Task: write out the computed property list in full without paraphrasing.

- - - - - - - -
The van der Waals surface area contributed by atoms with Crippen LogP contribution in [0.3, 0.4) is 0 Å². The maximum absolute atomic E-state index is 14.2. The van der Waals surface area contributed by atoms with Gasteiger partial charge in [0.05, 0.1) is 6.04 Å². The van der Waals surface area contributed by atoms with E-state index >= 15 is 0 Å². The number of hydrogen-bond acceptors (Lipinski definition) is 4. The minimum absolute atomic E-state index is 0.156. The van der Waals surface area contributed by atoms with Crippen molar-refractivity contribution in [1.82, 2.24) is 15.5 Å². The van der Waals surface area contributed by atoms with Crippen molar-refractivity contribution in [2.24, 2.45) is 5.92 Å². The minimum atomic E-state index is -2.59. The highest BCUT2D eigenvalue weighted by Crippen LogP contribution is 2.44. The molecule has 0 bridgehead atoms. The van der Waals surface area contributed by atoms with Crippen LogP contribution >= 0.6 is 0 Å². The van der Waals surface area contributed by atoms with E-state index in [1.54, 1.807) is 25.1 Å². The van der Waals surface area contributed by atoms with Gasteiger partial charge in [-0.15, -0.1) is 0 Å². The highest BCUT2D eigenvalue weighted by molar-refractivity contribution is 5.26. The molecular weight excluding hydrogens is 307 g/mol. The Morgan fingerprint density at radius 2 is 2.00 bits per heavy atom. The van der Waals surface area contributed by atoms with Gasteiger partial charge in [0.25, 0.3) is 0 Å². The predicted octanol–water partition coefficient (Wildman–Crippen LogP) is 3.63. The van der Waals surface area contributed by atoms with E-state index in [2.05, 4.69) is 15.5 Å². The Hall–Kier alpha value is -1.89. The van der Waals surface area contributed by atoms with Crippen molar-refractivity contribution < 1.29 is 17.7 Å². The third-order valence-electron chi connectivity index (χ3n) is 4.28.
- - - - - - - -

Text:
The van der Waals surface area contributed by atoms with Crippen LogP contribution in [0.3, 0.4) is 0 Å². The maximum absolute atomic E-state index is 14.2. The van der Waals surface area contributed by atoms with Gasteiger partial charge in [0.05, 0.1) is 6.04 Å². The van der Waals surface area contributed by atoms with E-state index >= 15 is 0 Å². The number of hydrogen-bond acceptors (Lipinski definition) is 4. The minimum absolute atomic E-state index is 0.156. The van der Waals surface area contributed by atoms with Crippen molar-refractivity contribution in [1.82, 2.24) is 15.5 Å². The van der Waals surface area contributed by atoms with Crippen molar-refractivity contribution in [2.24, 2.45) is 5.92 Å². The minimum atomic E-state index is -2.59. The highest BCUT2D eigenvalue weighted by Crippen LogP contribution is 2.44. The molecule has 0 bridgehead atoms. The van der Waals surface area contributed by atoms with Crippen LogP contribution >= 0.6 is 0 Å². The van der Waals surface area contributed by atoms with E-state index in [1.54, 1.807) is 25.1 Å². The van der Waals surface area contributed by atoms with Gasteiger partial charge in [-0.15, -0.1) is 0 Å². The highest BCUT2D eigenvalue weighted by molar-refractivity contribution is 5.26. The molecular weight excluding hydrogens is 307 g/mol. The Morgan fingerprint density at radius 2 is 2.00 bits per heavy atom. The van der Waals surface area contributed by atoms with Gasteiger partial charge in [0.25, 0.3) is 0 Å². The predicted octanol–water partition coefficient (Wildman–Crippen LogP) is 3.63. The van der Waals surface area contributed by atoms with E-state index in [2.05, 4.69) is 15.5 Å². The Hall–Kier alpha value is -1.89. The van der Waals surface area contributed by atoms with Crippen molar-refractivity contribution < 1.29 is 17.7 Å². The third-order valence-electron chi connectivity index (χ3n) is 4.28.